The Salvation Army’s kettle campaign is kicking off slightly later in the holiday season than normal and will look different this year, thanks to the ongoing health pandemic.
Last year, it had already kicked off by this time but the season for 2020 starts Nov. 27.
Community ministry director for The Salvation Army in the Bulkley Valley Adam Marshall said COVID-19 health precautions have delayed the start.
“This year, because of COVID and the reduction of how many kettles are out there this year, we are hoping to start on the 27th, and hoping to have a big kick off that day,” he said.
There will be less locations this year, making it easier to manage them with health protocols.
“We previously had seven kettles, but we’ve been asked to reduce because of other avenues and responses from other locations that we have been previously at. We will do one hour outdoor shifts, instead of two hour ones. Logistically it adds to our plates but we’ve go to do what we’ve got to do,” he added.
Last year almost $40,000 was brought in from the kettle campaign.
“We are projecting a bit of a loss this year, it has been a hard year on everyone. We fully understand why, but it is a challenge to try and mitigate and make sure we can maintain our services,” Marshall said.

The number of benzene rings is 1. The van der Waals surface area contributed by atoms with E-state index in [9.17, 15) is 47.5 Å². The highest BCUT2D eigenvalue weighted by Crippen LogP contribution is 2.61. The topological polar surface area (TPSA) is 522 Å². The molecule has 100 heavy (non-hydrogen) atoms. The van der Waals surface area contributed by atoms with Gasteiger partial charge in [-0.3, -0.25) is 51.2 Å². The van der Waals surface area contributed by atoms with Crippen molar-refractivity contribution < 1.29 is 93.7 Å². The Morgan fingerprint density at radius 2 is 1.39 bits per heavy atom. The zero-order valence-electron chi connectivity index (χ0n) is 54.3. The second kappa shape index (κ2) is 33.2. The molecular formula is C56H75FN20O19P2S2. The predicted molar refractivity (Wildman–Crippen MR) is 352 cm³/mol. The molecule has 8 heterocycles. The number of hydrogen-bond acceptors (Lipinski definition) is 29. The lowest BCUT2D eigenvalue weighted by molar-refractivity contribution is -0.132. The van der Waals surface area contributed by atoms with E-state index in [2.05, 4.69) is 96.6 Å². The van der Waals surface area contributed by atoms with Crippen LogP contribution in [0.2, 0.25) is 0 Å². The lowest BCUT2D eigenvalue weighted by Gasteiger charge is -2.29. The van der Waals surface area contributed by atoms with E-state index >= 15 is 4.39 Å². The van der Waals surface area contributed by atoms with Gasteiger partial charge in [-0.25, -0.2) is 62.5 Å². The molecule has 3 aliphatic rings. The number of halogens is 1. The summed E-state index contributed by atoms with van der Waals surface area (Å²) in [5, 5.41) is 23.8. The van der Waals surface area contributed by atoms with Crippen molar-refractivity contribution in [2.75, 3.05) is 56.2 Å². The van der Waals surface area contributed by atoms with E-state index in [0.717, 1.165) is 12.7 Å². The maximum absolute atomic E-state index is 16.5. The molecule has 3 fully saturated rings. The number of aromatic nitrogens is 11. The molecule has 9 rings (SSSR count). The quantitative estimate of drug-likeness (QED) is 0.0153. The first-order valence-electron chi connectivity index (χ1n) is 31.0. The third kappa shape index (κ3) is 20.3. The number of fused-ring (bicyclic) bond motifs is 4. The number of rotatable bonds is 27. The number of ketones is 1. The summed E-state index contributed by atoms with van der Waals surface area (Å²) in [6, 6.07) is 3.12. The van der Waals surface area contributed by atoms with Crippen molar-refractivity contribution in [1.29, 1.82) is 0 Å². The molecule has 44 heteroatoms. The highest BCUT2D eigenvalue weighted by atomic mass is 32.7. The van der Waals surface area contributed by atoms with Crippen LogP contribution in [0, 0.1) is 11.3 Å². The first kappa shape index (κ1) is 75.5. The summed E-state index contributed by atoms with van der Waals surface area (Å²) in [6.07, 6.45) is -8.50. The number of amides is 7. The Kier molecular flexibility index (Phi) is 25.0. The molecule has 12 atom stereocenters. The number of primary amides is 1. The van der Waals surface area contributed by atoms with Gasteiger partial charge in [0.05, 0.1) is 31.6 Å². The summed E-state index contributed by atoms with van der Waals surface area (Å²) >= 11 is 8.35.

There will be two kettle locations and both will also have debit machines.
“It provides a cashless option, especially right now with COVID handling money comes with germs and risks,” he said.
Some Salvation Army kettle campaigns have introduced a tap option for credit and debit cards but the machines for the local campaign have been delayed.
Most of the money raised from the kettles stays in the Bulkley Valley.
The Salvation Army advertises that 86 cents for every dollar goes right back into the community. The other 14 cents goes towards administration costs.
“Primarily, here in the Bulkley Valley we pride ourselves in the food bank and also continue to try and offer more programming for youth and life coaches and just a listening ear for anyone that needs to vent or go for a coffee. We really want to offer that close relational service.”